Reading Unstoppable Wasp #5 was like a punch directly to the heart.
Here there be spoilers. ALSO here be a huge trigger warning for abuse, mental health trauma, and specifically suicidality and suicide.
Writer: Jeremy Whitley
To briefly recap: Issue #4 shows Nadia falling into a manic episode, locking herself away in her miniaturized crystal lab for an extended time (for her, for us, it’s about an hour), and at the end of the issue, throwing Shay into a blackboard, followed by a full page splash of her friend and Red Room co-captive Ying standing over Nadia, suggesting that Nadia “fight someone at her own level.”
So, a nice, cheery issue.
When I first read issue #4, I was flat out afraid that Whitley wouldn’t be able to pay off the set-up. Mental health in comics is generally written about somewhere between poorly and horribly (I’m looking at you, Heroes In Crisis, a comic I consider actually dangerous in its portrayal of mental health).
In the aftermath of issue #4, everyone is furious with Nadia. A flat-out brawl breaks out, with Nadia using the full powers of her Wasp suit to fight the rest of her team. And not just Ying, who can arguably hold her own, but the unpowered members as well (and, to be clear, beating on someone who can “take it” isn’t better or safer). Nadia says things like “I didn’t mean to hurt anybody” and “I’m not the bad guy here.” As she disappears back into her lab, she says, in words that fade and shrink, “I’m sorry.”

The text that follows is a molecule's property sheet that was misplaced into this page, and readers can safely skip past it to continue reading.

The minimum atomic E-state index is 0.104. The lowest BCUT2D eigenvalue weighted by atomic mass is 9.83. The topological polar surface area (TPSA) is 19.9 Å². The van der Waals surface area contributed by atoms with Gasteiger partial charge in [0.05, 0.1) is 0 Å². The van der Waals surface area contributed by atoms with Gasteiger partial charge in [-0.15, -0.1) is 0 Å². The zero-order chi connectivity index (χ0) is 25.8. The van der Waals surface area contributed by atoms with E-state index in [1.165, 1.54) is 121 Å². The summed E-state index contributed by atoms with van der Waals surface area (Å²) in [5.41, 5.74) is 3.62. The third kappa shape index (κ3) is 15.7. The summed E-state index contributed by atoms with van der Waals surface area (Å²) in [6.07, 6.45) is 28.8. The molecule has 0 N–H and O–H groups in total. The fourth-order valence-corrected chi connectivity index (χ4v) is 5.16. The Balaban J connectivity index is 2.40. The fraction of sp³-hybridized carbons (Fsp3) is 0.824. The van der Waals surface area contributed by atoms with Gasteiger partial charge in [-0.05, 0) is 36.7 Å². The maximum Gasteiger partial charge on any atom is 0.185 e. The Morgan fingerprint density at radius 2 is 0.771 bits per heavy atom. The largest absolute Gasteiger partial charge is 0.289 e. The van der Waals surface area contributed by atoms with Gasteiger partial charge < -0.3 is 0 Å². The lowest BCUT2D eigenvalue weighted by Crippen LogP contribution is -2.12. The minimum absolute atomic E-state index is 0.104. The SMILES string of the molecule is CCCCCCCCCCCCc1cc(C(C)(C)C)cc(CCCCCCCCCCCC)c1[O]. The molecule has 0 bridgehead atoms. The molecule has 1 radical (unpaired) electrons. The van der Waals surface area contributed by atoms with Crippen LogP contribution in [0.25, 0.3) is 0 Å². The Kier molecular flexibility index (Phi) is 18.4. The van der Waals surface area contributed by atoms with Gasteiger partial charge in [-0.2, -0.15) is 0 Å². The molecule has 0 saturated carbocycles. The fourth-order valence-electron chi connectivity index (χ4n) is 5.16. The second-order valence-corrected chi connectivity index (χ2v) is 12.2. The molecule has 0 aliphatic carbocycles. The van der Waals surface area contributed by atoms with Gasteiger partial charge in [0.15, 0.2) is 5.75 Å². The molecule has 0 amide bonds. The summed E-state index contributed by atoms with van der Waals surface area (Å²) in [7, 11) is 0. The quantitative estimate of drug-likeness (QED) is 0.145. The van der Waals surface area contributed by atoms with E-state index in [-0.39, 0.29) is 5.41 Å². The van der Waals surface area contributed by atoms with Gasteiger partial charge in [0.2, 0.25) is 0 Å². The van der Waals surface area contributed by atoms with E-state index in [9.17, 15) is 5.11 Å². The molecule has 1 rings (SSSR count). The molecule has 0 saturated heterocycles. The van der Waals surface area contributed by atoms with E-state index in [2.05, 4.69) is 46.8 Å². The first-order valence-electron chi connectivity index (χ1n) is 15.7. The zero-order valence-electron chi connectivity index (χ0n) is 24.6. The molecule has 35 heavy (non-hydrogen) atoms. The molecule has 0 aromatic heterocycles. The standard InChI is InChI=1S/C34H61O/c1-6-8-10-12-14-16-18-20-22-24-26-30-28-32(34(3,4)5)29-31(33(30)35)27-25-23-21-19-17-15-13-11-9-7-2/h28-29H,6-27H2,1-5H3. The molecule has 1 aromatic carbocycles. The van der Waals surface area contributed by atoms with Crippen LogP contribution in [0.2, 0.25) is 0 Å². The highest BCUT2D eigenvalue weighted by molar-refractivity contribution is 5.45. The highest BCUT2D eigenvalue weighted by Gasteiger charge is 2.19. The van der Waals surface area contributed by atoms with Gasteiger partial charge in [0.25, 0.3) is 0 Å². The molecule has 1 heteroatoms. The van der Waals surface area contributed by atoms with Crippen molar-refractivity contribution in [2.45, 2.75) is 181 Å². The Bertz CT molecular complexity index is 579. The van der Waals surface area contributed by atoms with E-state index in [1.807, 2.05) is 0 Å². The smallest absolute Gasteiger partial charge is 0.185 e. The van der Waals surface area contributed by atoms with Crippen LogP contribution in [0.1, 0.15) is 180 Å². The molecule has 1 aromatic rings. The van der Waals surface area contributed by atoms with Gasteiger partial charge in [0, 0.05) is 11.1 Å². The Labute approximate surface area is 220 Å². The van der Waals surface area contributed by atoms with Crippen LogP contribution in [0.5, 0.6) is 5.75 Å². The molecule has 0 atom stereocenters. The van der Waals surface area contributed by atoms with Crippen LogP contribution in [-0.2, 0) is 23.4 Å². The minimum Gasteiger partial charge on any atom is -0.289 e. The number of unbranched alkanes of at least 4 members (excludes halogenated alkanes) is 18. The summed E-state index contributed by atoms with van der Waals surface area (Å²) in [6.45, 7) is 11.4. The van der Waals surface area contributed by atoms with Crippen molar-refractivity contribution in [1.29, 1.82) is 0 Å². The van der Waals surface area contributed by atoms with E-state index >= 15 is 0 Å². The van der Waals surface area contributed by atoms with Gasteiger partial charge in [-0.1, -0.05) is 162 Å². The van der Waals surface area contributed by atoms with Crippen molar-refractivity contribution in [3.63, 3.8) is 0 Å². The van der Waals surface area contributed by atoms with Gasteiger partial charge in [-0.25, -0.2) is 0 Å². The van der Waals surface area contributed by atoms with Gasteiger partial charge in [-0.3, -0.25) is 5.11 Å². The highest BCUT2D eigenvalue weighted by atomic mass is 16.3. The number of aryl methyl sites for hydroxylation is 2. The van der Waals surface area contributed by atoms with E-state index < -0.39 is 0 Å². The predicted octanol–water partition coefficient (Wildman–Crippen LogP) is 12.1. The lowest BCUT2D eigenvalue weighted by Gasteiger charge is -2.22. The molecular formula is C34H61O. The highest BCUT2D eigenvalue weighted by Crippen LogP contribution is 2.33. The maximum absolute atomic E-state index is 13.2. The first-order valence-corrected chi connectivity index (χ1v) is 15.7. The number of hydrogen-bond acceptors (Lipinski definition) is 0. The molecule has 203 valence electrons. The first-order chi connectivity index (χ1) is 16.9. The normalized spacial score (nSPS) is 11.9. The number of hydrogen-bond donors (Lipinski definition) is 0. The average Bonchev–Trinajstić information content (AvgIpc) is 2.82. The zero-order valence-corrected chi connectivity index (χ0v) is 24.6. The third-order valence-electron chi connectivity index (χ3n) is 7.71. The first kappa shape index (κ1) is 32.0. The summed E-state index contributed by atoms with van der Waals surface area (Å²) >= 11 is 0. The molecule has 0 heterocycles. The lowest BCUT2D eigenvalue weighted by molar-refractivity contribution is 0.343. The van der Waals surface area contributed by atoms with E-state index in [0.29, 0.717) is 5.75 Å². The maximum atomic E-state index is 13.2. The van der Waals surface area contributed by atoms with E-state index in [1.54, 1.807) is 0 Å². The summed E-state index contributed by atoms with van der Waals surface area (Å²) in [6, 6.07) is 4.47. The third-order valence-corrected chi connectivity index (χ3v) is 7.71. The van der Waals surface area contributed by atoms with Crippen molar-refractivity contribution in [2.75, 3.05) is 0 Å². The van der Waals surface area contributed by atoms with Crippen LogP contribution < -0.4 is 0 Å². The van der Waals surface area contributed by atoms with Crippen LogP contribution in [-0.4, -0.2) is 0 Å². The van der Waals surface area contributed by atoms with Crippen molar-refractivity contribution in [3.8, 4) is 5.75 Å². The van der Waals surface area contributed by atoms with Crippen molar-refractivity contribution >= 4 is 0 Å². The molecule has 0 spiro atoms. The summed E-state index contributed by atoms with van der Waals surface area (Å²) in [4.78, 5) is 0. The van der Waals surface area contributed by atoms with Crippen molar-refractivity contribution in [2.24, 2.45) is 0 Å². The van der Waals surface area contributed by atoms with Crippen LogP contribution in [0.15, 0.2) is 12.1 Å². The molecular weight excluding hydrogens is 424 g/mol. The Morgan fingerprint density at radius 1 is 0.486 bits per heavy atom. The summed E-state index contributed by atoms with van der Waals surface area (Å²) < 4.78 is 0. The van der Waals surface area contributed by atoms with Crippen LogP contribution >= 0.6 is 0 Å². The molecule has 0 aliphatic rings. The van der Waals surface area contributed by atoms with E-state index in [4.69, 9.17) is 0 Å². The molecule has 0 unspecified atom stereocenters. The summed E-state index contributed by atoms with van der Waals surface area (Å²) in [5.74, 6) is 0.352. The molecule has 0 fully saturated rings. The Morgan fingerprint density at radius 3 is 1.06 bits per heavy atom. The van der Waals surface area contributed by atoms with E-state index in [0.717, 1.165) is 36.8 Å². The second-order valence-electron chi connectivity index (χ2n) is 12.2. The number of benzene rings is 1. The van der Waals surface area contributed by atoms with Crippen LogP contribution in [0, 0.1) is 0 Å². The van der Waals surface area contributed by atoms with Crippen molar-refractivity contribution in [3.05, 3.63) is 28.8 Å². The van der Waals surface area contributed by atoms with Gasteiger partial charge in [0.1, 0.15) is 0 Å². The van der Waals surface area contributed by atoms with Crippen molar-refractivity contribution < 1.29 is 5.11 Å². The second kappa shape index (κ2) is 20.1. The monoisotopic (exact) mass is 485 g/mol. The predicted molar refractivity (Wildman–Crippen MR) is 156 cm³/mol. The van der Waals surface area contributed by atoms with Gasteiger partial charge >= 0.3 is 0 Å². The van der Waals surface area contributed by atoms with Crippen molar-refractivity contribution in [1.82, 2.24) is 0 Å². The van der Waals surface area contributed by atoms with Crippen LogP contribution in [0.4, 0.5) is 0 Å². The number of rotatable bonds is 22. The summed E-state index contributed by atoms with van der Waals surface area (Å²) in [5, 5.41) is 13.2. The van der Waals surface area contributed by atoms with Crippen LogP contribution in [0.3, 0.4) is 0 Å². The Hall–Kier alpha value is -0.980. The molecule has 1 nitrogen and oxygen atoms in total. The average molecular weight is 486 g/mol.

Everyone in the G.I.R.L. lab is *done.* They all leave, furious and hurt—except Priya, who managed (with Ying’s help) to remain untouched.
First thing I love about this issue: it is not made inappropriate for the other girls to leave. They understand that this is a mental health issue, they understand that Nadia is literally not in her right mind, but also that they are not equipped to help. Their choice to leave is valid, and nothing that comes after is their fault—period. Priya’s choice to stay is also valid. Someone does need to stay and watch the lab until Janet can get there, but Priya also has a more personal reason to stay. It’s clear that at least Shay and Ying will be back later; Shay urges Priya to text them if there’s something specific she can do. Otherwise, she’s taking care of her girlfriend (sidenote: GIRLFRIEND. EEE.).
Priya takes one of Janet’s old Wasp suits to follow Nadia into the crystal lab. This is where Whitley’s device of having time pass more quickly in the lab really serves him; by the time Priya arrives, days have passed. When someone has bipolar disorder, manic episodes generally last at least a week and can last for 3 to 6 months.
It’s not clear how much time has passed by the time Priya reaches Nadia, but Nadia has clearly slid into a serious depressive state. She’s sitting on a very high, very narrow ledge, staring out at the world around her crystal lab. Nadia tells Priya that she is now the villain in her story. The words “suicide” or “suicidality” never appear, but Nadia stands up on the ledge. She edges closer. She leans out, just a little. She says she wants to stop ruining other people’s lives.
And then I saw one of the most lovely call-backs (intentional or not) I’ve ever seen. In the original run of Unstoppable Wasp, there’s a moment when Janet grabs Nadia’s arm when Nadia is in the midst of a PTSD flashback. Nadia hits her. In this moment, Priya grabs Nadia’s arm, saying “Don’t you dare run away.” Instead of acting out of fear or rage, Nadia turns back to Priya. Priya places her foot over Nadia’s, giving her another point of contact and stability, an anchor from the idea that the world will be better without Nadia in it. Slowly, carefully, she pulls Nadia back from the edge—emotionally and physically.